Common Sense Advice And Uncommon Legal Results

(Monday through) Friday – I’m in Love: The Ins and Outs of Workplace Romances

On Behalf of | Feb 14, 2022 | Employment Law |

With so many employers having switched over to remote operations amidst the ongoing pandemic, it may come as a surprise that even without employees physically gathering at the water cooler, workplace romances are still on the rise. Whether employees are seeing one another on Zoom or elsewhere, the truth remains that they are seeing one another. Workplace relationships have been, and will continue to be commonplace occurrences. It may be heartthrobs and heart emojis for the employees involved, but for their employers, their burning feelings inside may instead be heartburn. To shed some light at the end of this tunnel of love, we’ve addressed frequent questions employers have regarding workplace romances.

Are Workplace Romances Allowed?

Yes. While some employers may be inclined to save the heartache and prohibit workplace romances altogether, broadly-encompassed prohibitions on all employee romances are not only unrealistic, but also may be unlawful. Under California’s state constitution, employees have a reasonable right to privacy which includes autonomy privacy, enabling them to make intimate personal decisions or conduct personal activities without fear of observation, intrusion, or interference from their employer.

Bossy Love: The Danger Zone

However, not all workplace romances are created equal. Workplace relationships involving supervisors and their subordinates carry risk and may create serious conflicts of interest. In addition, such relationships may spark concerns regarding favoritism and harassment, and could result in employee distraction and reduced morale.

While on its face, a supervisor-supervisee relationship may appear consensual, the power dynamics at play may ambiguate the underlying reality. Can a supervisor-subordinate relationship truly be considered entirely consensual when the supervisor has power to make decisions that affect the subordinate’s career?  Also, from a legal standpoint, employers need to understand that they can be held strictly liable for sexual harassment claims where a supervisor is concerned, meaning the employer’s liability arises regardless of its’ knowledge of the existence of unwelcome affections.

Policies Over Policing: What Should Employers Do?

One possible solution for employers to stay ahead of the game is to implement a narrowly tailored workplace policy concerning certain manager-subordinate relationships. While broadly-applied non-fraternization policies may not be lawful, courts have generally recognized that an employer may have valid grounds to disallow manager-subordinate relationships due to an employer’s legitimate interests in avoiding conflicts of interest, reducing favoritism and the appearance of favoritism, and avoiding the increased risk of sexual harassment claims. (Barbee v. Household Automotive Finance. Corp.)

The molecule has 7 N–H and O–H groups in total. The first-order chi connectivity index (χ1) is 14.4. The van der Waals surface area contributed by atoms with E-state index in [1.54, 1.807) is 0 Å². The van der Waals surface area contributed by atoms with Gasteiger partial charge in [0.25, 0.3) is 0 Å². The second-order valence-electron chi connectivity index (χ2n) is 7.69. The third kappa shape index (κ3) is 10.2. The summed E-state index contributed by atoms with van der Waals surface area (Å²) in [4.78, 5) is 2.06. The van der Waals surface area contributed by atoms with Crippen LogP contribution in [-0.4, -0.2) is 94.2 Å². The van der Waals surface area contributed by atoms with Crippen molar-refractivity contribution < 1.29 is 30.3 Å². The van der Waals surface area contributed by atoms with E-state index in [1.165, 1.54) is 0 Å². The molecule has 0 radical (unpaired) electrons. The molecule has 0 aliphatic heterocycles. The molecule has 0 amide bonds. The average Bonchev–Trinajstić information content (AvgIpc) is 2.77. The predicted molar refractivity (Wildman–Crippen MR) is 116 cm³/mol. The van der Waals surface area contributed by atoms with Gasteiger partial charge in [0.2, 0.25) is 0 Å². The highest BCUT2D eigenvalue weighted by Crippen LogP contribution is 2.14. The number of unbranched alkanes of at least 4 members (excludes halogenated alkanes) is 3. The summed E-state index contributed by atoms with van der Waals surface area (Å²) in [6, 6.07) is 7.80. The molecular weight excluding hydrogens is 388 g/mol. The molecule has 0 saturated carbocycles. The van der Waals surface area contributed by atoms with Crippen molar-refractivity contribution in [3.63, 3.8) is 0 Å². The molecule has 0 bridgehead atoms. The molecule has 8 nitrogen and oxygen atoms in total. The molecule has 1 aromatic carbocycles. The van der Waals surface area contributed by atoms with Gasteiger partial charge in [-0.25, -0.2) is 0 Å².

By creating policies addressing workplace relationships, employers can create reasonable expectations and rules governing workplace romances.

In the Barbee matter, the court ruled that the terminated manager did not have a reasonable expectation of privacy in his relationship with a subordinate. The company had an express policy requiring any supervisor who wanted to maintain an intimate relationship with a subordinate to bring the matter to the attention of management to allow appropriate action to be taken avoid a conflict of interest. In addition, the company’s CEO had given the manager advance notice that company believed that his specific relationship would present a potential conflict of interest.

Employers interested in implementing office romance policies should consider requiring the immediate disclosure of such supervisor-subordinate relationships to management and prohibiting those involved from working in the same department or chain-of command. Disclosure of the relationship allow the employer to take appropriate action to mitigate any negative risk, such as through team reassignments, or requiring a consensual dating agreement to be signed. Employers may also consider additional policies which protect morale such as requiring employees who are in a relationship to not engage in public displays of affection while at the workplace. While consensual dating agreements, also known as love contracts, may offer some protection for peer-to-peer relationships, employers  should not see these agreements as a quick fix. It’s not always “signed, sealed, delivered, I’m yours.” Because of the inherent power inequity between supervisors and subordinates, it is questionable whether a love contract would withstand scrutiny should a sexual harassment claim later arise.

Finally, employers with five or more employees also should continue to meet their sexual harassment training obligations by providing sexual harassment prevention training to all new-hires within six months of hiring, and to all employees every two years.

The End of the Love Song

The heartbreaking reality is that most workplace romances don’t last forever. The greatest risk for an employer comes when love is no longer in the air. Often, the best way for employers to mitigate risk is through the implementation of a narrowly tailored policy governing workplace romances and the incorporation of an open-door-policy, and by creating a work environment where communication is welcome, and problem-solving tactics can help divert potential problems before they exist.

The attorneys at Duggan McHugh are available to provide advice and counsel on workplace romances, review and/or assist in the creation workplace relationship policies and also provide required sexual harassment training to employers of all sizes.